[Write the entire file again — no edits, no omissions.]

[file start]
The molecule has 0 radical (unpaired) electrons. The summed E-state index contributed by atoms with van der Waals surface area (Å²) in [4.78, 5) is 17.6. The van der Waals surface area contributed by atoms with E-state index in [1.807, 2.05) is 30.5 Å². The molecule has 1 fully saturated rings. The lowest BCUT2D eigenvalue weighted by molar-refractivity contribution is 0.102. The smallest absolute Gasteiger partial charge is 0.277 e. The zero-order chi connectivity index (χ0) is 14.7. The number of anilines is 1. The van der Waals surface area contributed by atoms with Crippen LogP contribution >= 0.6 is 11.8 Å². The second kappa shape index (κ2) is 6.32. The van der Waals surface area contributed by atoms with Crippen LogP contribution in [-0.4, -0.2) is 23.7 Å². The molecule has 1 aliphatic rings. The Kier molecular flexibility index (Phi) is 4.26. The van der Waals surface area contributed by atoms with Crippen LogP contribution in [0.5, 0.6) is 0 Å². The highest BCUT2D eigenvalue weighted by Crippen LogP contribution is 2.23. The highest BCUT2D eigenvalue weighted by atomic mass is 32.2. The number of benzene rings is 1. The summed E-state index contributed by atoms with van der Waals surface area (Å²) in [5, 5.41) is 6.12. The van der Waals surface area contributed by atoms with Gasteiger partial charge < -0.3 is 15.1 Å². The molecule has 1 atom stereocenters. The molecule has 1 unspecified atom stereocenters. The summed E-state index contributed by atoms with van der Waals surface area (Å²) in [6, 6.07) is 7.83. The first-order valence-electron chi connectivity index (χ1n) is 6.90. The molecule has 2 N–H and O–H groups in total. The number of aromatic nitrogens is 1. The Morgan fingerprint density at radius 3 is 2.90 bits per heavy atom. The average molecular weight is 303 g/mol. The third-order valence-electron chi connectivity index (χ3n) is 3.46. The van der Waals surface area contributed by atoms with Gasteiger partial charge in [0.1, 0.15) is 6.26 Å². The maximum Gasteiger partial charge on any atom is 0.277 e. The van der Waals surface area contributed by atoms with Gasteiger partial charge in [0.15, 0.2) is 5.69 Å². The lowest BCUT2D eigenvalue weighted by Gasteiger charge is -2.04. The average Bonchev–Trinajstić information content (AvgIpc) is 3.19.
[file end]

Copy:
The molecule has 0 radical (unpaired) electrons. The summed E-state index contributed by atoms with van der Waals surface area (Å²) in [4.78, 5) is 17.6. The van der Waals surface area contributed by atoms with E-state index in [1.807, 2.05) is 30.5 Å². The molecule has 1 fully saturated rings. The lowest BCUT2D eigenvalue weighted by molar-refractivity contribution is 0.102. The smallest absolute Gasteiger partial charge is 0.277 e. The zero-order chi connectivity index (χ0) is 14.7. The number of anilines is 1. The van der Waals surface area contributed by atoms with Crippen LogP contribution >= 0.6 is 11.8 Å². The second kappa shape index (κ2) is 6.32. The van der Waals surface area contributed by atoms with Crippen LogP contribution in [-0.4, -0.2) is 23.7 Å². The molecule has 1 aliphatic rings. The Kier molecular flexibility index (Phi) is 4.26. The van der Waals surface area contributed by atoms with Crippen LogP contribution in [0.5, 0.6) is 0 Å². The highest BCUT2D eigenvalue weighted by Crippen LogP contribution is 2.23. The highest BCUT2D eigenvalue weighted by atomic mass is 32.2. The number of benzene rings is 1. The summed E-state index contributed by atoms with van der Waals surface area (Å²) in [5, 5.41) is 6.12. The van der Waals surface area contributed by atoms with Gasteiger partial charge < -0.3 is 15.1 Å². The molecule has 1 atom stereocenters. The molecule has 1 unspecified atom stereocenters. The summed E-state index contributed by atoms with van der Waals surface area (Å²) in [6, 6.07) is 7.83. The first-order valence-electron chi connectivity index (χ1n) is 6.90. The molecule has 2 N–H and O–H groups in total. The number of aromatic nitrogens is 1. The Morgan fingerprint density at radius 3 is 2.90 bits per heavy atom. The average molecular weight is 303 g/mol. The third-order valence-electron chi connectivity index (χ3n) is 3.46. The van der Waals surface area contributed by atoms with Gasteiger partial charge in [0.1, 0.15) is 6.26 Å². The maximum Gasteiger partial charge on any atom is 0.277 e. The van der Waals surface area contributed by atoms with Gasteiger partial charge in [0.15, 0.2) is 5.69 Å². The lowest BCUT2D eigenvalue weighted by Gasteiger charge is -2.04. The average Bonchev–Trinajstić information content (AvgIpc) is 3.19.